Briar College

March 23, 2015; Chronicle of Higher Education

This newswire is part of our ongoing coverage of the latest stakeholder revolts against boards that have essentially given up and called it a day; this time, the revolt is at Sweet Briar College. Previous stories can be found here and here.

Representing a group named Saving Sweet Briar, which has been positioning itself to block the closing of this women’s college, the law firm Troutman Sanders yesterday sent a letter to the college’s lawyer. The letter demands the resignation of the president and the board of directors so that new leadership can come in to work through the situation deemed unmanageable by the president and board.

Saving Sweet Briar asserts that by failing to exhaust its options to closure the president and trustees violated Virginia law. It faults the board for its secrecy and says that claims by the board and president of an imminent bond default are “may not be borne out by the facts.”

Additionally, the letter states, the net assets of the college actually grew by $4 million between 2013 and 2014. On top of all that, the College conducted a “very successful capital campaign that raised $110 million, indicating a substantial ability to raise additional funds in the face of the alleged circumstances.” The letter goes on to say:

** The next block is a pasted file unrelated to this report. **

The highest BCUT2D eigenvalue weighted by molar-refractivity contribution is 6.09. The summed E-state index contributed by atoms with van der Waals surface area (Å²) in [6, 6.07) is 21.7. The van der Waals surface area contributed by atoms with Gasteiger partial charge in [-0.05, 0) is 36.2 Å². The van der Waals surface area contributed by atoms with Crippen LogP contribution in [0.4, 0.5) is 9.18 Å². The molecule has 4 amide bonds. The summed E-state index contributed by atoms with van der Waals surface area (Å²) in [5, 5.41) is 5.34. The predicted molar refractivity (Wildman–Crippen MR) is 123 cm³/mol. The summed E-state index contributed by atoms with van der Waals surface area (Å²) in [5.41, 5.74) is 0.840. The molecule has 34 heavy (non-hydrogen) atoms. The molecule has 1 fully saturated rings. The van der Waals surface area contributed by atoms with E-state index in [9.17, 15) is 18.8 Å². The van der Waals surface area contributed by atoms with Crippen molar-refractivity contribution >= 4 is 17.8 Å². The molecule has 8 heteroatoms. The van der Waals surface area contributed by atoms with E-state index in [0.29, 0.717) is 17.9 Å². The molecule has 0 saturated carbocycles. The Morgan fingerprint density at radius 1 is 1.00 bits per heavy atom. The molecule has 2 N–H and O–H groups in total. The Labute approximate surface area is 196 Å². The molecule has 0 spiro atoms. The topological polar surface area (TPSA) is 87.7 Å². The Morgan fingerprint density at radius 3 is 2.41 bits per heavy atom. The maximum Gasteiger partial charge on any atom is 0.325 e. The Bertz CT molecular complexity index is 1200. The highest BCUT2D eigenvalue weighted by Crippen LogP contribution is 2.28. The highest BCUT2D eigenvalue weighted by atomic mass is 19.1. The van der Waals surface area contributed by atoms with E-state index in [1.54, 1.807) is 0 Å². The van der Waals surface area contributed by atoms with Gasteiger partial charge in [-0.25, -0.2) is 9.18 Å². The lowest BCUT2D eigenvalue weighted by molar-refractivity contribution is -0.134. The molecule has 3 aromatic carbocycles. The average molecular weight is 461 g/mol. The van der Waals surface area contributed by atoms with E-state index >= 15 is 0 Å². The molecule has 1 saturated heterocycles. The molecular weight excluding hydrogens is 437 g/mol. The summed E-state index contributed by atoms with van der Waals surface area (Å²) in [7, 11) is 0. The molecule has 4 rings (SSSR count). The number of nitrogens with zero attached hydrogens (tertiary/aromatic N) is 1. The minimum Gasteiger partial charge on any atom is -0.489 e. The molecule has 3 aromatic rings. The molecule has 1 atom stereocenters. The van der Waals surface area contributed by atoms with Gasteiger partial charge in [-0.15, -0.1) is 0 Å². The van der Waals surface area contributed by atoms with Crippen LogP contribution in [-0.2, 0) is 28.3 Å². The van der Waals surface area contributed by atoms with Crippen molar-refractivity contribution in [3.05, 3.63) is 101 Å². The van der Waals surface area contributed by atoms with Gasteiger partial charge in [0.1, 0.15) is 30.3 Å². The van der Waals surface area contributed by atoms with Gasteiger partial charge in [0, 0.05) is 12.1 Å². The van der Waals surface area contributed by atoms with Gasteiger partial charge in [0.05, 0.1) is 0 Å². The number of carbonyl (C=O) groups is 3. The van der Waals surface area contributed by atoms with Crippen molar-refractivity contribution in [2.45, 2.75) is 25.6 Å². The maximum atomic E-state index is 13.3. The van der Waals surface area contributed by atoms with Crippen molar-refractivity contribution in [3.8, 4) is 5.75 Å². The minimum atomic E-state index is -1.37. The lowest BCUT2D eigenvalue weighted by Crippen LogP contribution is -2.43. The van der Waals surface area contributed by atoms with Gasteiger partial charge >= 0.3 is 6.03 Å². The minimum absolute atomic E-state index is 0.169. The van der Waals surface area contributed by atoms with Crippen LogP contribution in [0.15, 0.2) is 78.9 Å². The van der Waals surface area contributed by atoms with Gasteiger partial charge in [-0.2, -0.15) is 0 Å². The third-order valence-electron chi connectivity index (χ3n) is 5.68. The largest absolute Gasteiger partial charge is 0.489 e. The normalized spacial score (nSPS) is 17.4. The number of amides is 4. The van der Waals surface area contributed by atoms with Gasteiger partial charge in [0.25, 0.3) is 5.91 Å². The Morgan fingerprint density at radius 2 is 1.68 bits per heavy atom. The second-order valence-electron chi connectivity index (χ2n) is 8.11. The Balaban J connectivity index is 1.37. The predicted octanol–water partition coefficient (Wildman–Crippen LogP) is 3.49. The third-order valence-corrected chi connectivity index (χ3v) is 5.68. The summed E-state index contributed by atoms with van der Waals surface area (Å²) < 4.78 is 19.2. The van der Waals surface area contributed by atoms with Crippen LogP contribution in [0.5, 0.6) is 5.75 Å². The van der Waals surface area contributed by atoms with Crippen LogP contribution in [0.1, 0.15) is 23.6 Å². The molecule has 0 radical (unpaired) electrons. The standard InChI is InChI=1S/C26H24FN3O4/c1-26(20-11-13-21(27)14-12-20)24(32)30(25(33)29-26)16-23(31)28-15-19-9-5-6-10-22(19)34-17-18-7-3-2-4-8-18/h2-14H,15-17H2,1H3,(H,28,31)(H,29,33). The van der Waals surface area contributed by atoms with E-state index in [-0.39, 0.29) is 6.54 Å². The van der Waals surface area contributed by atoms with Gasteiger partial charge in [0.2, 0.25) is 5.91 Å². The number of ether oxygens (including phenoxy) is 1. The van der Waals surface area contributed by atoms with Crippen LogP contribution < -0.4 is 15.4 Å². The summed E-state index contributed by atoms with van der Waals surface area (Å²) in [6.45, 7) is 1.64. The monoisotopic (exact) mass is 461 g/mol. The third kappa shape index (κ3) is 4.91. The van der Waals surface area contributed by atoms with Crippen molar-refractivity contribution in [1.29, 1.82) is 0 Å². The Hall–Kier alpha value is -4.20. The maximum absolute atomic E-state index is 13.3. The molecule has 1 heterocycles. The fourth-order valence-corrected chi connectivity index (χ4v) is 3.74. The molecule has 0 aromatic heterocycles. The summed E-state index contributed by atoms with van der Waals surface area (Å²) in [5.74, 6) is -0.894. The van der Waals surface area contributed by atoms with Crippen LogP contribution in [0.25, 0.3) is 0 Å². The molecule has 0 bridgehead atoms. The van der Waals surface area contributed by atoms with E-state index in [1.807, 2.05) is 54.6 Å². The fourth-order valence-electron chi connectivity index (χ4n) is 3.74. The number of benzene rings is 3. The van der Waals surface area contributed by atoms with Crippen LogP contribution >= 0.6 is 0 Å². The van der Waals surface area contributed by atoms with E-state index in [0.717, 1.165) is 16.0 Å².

“It [is] alarming that the President and Board have made no attempt whatsoever to conduct a new capital campaign or consider other methods of meeting the College’s needs. In sum, it appears that the President and the Board have quit on the College.

“As directors of a non-stock corporation, your clients are required to promote the College’s best interests, and your clients have good faith duties of care, loyalty, and obedience toward the College. In addition, these acts and omissions by your clients violate Virginia’s Uniform Trust Act as well as the common law of trusts.”

Activities that are aimed at closing the school, says the letter, constitute a violation of Virginia’s charitable solicitation laws, since the College was to be “a ‘perpetual memorial’ to [founder Indiana Fletcher] Williams’s daughter and was established with the express condition that the donated land ‘shall never at any time be sold or alienated by the corporation.’”

The group gave the college’s leaders until 4 p.m. today to step down or else the group would institute legal action.

As I have written previously, the fact that various groups of stakeholders can mobilize and share information quickly has made these types of governance actions more and more common in for-profits as well as nonprofits. Legal responsibilities aside, this in effect changes the role of the board to less of a standalone decision-making body and more of an actively in-touch steward or servant of a larger group of interested parties.—Ruth McCambridge